I am always looking for ways to make my computer function faster, but I do not like engaging in tactics such as overclocking, which consists of changing the voltage your CPU or memory receives in order to increase their performance. Overclocking parts of your computer can be dangerous if done incorrectly, so I generally avoid such measures. I do not mind, however, using small and safe programs like CleanMem version 1.4.2. I found out about CleanMem from a website that specializes in listing freeware (free) programs. CleanMem is a utility that periodically frees up your computer's memory for certain processes that you are running.
For example, I am currently running Windows Vista 64 bit. Vista, as many people know, requires around 2 GB to function adequately. Before using CleanMem, my computer's memory usage would hover between 1GB and 1.25GB whether or not I was doing minor tasks. After installing CleanMem, I would notice from time to time that the memory usage would fall under 1GB, and sometimes, it gets as low as 700MB! That is very impressive, considering how resource-heavy Vista is.
Installation is deceptively easy. It is a passive program like SpywareBlaster and does not have a manual method of activation; once it is installed, it will run about every 30 minutes by default, free some memory, and then shut down.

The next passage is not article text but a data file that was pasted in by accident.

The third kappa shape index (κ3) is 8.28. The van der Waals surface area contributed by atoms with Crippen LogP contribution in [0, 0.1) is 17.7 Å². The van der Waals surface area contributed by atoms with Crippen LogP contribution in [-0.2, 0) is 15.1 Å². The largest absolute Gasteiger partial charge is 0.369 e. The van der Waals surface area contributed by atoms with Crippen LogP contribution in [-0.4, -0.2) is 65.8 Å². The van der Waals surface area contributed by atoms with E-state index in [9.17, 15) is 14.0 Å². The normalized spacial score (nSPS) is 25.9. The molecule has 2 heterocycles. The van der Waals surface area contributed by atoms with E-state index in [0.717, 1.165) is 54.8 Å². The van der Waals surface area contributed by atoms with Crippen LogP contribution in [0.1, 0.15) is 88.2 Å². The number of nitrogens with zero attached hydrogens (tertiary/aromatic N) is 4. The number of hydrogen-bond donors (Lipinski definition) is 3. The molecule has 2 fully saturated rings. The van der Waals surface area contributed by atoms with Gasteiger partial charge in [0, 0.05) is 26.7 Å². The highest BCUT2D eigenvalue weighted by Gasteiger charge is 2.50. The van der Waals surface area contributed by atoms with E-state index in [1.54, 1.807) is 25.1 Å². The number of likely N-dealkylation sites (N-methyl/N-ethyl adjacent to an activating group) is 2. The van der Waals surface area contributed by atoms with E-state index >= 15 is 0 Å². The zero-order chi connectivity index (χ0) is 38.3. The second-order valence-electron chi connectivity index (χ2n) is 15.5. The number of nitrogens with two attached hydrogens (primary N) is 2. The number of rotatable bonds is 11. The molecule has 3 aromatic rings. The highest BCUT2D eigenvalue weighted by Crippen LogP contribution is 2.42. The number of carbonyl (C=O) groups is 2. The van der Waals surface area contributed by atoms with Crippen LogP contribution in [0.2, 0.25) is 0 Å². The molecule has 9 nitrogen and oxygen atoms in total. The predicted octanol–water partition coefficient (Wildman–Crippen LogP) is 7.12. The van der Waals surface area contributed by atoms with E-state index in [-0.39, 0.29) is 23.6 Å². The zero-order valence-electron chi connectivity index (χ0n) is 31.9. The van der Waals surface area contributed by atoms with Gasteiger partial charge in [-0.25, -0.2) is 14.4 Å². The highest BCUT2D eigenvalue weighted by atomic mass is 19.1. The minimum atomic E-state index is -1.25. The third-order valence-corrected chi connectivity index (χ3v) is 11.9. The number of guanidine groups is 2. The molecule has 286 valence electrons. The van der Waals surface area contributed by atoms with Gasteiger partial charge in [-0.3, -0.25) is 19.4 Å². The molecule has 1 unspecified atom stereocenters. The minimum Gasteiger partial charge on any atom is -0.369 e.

There are potential downsides to using CleanMem, although it is not the fault of the product itself. I have 4GB total installed in my computer, and CleanMem, while potent, is not nearly as noticeable with that much memory. In a computer that has less than 1GB and struggles to function, CleanMem would be much more useful and have a more significant effect on its operation. I appreciate what the program does for me, but if I were to install the maximum of 8GB on my computer, its influence would likely be negligible. In addition, CleanMem only works with Windows OS as far as I know.
I would still recommend CleanMem to people who have computers that have under 1-2GB of memory and cannot afford to upgrade. As a free program, it is an exceptional alternative to spending money on new memory sticks.
(I have been trying to find the author of CleanMem, but the only clue I have is the name "Shane" in the product's release notes. I apologize for not properly crediting the author.)